Adler v. Guild Electronics, 468 N.Y.S.2d, supra, at 195.

 In the present case, the duty which PASNY is alleged to have breached is its contractual duty to RTC; it is undisputed that PASNY owed no such duty to the plaintiff, JCI. However, the injuries for which plaintiff seeks recovery in the main action, arising out of RTC's alleged breach of the subcontract, are a reasonably foreseeable consequence of PASNY's alleged breach. Therefore, the Court finds that the third-party complaint states a valid claim for contribution.

 The third-party complaint, however, does not state a basis for implied indemnification by PASNY. A claim for indemnity, unlike a claim for contribution, seeks to shift 100% of the judgment rendered against one party to another party on the ground that the other party is actually or "primarily" responsible for the wrong. Thus indemnity can only be awarded if the party seeking it is liable to the plaintiff on the basis of a non-delegable legal obligation, i.e., vicarious or imputed liability, and not because of any fault of its own. See Garrett v. Holiday Inns, Inc., supra, 460 N.Y.S.2d at 779; Tokio Marine & Fire Inc. v. McDonnell Douglas, 465 F. Supp. 790, 794 (S.D.N.Y. 1978), aff'd, 617 F.2d 936 (2d Cir. 1980).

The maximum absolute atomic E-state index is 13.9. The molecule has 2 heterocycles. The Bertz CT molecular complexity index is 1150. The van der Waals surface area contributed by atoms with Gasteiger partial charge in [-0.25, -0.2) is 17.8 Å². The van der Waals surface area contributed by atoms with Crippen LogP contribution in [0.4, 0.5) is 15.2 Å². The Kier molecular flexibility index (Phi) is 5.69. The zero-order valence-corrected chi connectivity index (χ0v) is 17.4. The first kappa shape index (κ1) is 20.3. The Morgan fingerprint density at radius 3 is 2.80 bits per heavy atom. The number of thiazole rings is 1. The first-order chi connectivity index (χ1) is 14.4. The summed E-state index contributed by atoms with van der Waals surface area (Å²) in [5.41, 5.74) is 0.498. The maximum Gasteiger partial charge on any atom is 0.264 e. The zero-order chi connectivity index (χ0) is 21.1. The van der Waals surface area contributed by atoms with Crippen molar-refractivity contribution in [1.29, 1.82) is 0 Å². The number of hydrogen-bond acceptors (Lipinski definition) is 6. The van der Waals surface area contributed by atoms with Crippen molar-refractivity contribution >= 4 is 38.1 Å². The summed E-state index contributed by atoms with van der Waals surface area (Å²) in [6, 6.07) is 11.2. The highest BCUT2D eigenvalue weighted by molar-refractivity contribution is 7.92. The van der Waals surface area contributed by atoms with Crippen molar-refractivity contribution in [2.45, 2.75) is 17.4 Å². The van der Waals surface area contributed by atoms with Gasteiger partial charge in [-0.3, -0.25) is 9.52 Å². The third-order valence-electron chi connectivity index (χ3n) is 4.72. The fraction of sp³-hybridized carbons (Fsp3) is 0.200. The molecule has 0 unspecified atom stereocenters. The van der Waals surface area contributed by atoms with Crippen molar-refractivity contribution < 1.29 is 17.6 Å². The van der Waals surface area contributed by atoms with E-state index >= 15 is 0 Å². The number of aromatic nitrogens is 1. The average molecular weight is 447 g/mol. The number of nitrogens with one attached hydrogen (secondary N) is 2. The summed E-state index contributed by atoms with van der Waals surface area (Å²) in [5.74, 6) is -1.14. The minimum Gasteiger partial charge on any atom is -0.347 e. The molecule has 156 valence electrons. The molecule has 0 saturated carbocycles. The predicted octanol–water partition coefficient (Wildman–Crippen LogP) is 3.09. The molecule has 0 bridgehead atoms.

In the present case, plaintiff's claim against RTC is for breach of the JCI/RTC subcontract. Thus if RTC is held liable to plaintiff, it will not be solely by reason of PASNY's wrongdoing or on the basis of vicarious or imputed liability. Accordingly, RTC's proposed claim for indemnity will not be permitted.